Before recycling could become a standard procedure for highway agencies, many questions had to be answered through the application of research. These questions included: How can the recycling potential of existing pavement be evaluated? How much virgin aggregate and asphalt should be added to the recycled mix? Are rejuvenating agents required to restore "life" to weathered asphalt and, if so, whhat types and amounts? What are the relative merits of hot and cold recycling and when is each appropriate? How is construction quality control to be conducted? State, federal, and other highway research agencies undertook an extended sequence of research projects to answer these and other questions. The result was the development of current recycling methods. The cost of research, development, and demonstration of recycling by the Federal Highway Administration (FHWA) and the 41 participating states is estimated at about $5 million. Cost savings of about $2.50 per ton for 5 million tons of asphalt paving mixtures were recorded in a data bank maintained by the FHWA through 1981. Assuming that only half of the recycling jobs of thaa period were included in the data bank, a yield of $25 million savings, or a 5:1 cost/benefit ratio, for recycling research can be extrapolated. On the basis that recycled mixtures will probably be used in rehabilitating most of the distressed asphalt pavements, and that improved equipment and techniques are now available, the current savings could amount to more than $100 million - by the most conservative estimates. (Author) (Author)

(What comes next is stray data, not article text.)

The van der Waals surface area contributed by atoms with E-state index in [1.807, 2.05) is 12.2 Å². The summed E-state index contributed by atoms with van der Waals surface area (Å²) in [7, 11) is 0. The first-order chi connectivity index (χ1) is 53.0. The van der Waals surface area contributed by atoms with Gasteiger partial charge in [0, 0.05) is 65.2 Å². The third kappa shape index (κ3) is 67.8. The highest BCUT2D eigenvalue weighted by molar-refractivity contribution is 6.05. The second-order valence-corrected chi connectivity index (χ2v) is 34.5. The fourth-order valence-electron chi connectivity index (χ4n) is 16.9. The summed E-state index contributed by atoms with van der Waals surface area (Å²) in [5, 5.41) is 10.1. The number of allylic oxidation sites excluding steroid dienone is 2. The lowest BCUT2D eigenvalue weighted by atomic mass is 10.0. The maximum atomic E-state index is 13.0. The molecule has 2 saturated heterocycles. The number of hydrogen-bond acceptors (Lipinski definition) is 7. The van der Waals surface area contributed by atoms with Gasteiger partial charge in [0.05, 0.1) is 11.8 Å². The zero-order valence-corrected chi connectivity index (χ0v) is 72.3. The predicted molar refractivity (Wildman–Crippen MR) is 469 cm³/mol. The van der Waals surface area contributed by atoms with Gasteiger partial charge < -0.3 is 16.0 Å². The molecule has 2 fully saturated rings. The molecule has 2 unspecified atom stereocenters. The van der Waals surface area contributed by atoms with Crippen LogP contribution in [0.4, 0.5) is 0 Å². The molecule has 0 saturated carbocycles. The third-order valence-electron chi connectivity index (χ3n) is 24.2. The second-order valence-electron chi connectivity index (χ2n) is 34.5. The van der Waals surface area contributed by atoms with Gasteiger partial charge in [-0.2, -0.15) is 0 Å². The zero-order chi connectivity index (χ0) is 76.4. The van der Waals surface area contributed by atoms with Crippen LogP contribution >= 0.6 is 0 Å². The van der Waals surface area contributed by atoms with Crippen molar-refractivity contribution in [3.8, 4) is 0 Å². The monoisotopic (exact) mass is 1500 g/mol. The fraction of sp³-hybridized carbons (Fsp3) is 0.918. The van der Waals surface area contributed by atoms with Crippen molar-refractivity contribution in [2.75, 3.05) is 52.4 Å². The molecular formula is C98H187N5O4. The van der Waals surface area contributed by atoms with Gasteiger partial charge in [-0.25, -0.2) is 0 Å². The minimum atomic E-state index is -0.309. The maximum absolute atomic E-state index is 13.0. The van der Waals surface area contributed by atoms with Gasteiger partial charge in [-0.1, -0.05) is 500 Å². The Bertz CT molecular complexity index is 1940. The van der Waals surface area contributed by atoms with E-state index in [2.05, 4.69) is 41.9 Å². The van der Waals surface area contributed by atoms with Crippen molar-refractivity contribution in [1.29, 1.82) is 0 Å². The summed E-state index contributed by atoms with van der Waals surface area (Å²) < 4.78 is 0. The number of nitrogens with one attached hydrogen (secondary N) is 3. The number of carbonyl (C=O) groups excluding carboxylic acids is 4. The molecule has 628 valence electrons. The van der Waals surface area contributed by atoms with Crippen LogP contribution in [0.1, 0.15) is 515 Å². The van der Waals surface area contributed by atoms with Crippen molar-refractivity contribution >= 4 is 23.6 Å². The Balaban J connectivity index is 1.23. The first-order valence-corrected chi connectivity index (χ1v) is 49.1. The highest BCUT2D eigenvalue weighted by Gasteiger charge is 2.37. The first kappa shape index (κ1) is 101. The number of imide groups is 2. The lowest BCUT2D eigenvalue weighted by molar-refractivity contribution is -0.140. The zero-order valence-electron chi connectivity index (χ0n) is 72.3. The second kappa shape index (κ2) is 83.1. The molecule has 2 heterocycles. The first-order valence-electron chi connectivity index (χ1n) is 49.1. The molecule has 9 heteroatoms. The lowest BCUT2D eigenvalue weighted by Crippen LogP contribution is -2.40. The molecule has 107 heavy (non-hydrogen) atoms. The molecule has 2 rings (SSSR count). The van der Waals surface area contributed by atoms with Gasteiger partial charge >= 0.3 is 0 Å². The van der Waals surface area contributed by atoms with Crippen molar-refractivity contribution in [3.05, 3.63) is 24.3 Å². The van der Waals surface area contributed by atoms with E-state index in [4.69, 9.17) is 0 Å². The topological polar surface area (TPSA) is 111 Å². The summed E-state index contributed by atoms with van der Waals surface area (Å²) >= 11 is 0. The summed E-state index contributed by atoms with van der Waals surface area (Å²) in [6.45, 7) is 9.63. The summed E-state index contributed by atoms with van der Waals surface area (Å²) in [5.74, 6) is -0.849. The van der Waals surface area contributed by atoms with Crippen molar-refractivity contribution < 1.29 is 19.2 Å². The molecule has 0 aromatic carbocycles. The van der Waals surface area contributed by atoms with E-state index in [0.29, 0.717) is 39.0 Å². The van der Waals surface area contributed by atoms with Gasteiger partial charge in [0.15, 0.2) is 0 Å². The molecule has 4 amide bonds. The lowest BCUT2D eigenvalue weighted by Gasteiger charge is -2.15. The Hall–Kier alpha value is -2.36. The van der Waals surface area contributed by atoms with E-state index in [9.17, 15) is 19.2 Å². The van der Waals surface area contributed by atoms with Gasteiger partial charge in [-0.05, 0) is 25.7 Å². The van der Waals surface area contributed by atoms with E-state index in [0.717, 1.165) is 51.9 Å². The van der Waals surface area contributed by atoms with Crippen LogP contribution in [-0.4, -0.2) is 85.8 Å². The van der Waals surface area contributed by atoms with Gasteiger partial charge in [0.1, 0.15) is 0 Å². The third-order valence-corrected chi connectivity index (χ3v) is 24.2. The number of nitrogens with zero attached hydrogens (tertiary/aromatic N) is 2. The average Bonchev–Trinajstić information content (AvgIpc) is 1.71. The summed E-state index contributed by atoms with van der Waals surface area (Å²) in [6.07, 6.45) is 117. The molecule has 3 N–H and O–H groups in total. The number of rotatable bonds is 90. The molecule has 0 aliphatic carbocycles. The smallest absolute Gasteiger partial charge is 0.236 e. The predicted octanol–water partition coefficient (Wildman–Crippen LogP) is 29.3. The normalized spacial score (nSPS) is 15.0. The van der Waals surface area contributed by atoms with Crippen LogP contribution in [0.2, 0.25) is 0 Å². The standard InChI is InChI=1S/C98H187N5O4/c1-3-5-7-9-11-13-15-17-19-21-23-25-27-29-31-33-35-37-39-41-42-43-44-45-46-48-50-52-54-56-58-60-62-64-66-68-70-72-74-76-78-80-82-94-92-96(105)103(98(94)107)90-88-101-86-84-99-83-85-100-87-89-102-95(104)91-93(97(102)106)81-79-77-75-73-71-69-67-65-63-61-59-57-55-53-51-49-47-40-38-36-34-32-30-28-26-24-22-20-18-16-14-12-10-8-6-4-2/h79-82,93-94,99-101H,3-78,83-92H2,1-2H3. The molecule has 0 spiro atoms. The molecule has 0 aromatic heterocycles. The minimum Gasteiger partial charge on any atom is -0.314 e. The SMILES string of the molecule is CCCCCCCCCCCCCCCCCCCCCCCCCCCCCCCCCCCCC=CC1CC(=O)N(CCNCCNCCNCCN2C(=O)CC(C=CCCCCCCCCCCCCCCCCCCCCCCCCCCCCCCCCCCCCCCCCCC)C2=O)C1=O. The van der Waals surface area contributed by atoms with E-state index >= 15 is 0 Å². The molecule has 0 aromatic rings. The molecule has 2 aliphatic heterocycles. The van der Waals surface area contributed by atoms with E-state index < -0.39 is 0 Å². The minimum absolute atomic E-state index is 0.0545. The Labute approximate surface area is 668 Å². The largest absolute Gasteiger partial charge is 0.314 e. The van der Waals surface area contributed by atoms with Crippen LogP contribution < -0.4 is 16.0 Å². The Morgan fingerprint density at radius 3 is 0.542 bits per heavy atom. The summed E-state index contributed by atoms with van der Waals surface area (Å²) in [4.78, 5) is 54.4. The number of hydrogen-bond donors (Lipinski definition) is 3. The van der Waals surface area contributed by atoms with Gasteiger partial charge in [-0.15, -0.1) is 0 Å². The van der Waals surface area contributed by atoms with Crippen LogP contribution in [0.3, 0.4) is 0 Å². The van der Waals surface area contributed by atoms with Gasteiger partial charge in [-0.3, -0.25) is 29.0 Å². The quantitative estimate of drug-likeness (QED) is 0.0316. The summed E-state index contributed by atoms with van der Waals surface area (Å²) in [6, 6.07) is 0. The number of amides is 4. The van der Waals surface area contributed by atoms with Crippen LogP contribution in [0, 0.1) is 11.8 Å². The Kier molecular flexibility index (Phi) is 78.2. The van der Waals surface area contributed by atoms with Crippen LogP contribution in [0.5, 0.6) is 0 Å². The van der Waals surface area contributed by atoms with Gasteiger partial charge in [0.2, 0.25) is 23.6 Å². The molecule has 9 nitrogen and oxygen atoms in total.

Media Info

  • Features: Photos;
  • Pagination: p. 16-17
  • Serial:
    • TR News
    • Issue Number: 119
    • Publisher: Transportation Research Board
    • ISSN: 0738-6826

Subject/Index Terms

Filing Info

  • Accession Number: 00450664
  • Record Type: Publication
  • Files: TRIS, TRB
  • Created Date: Mar 31 1988 12:00AM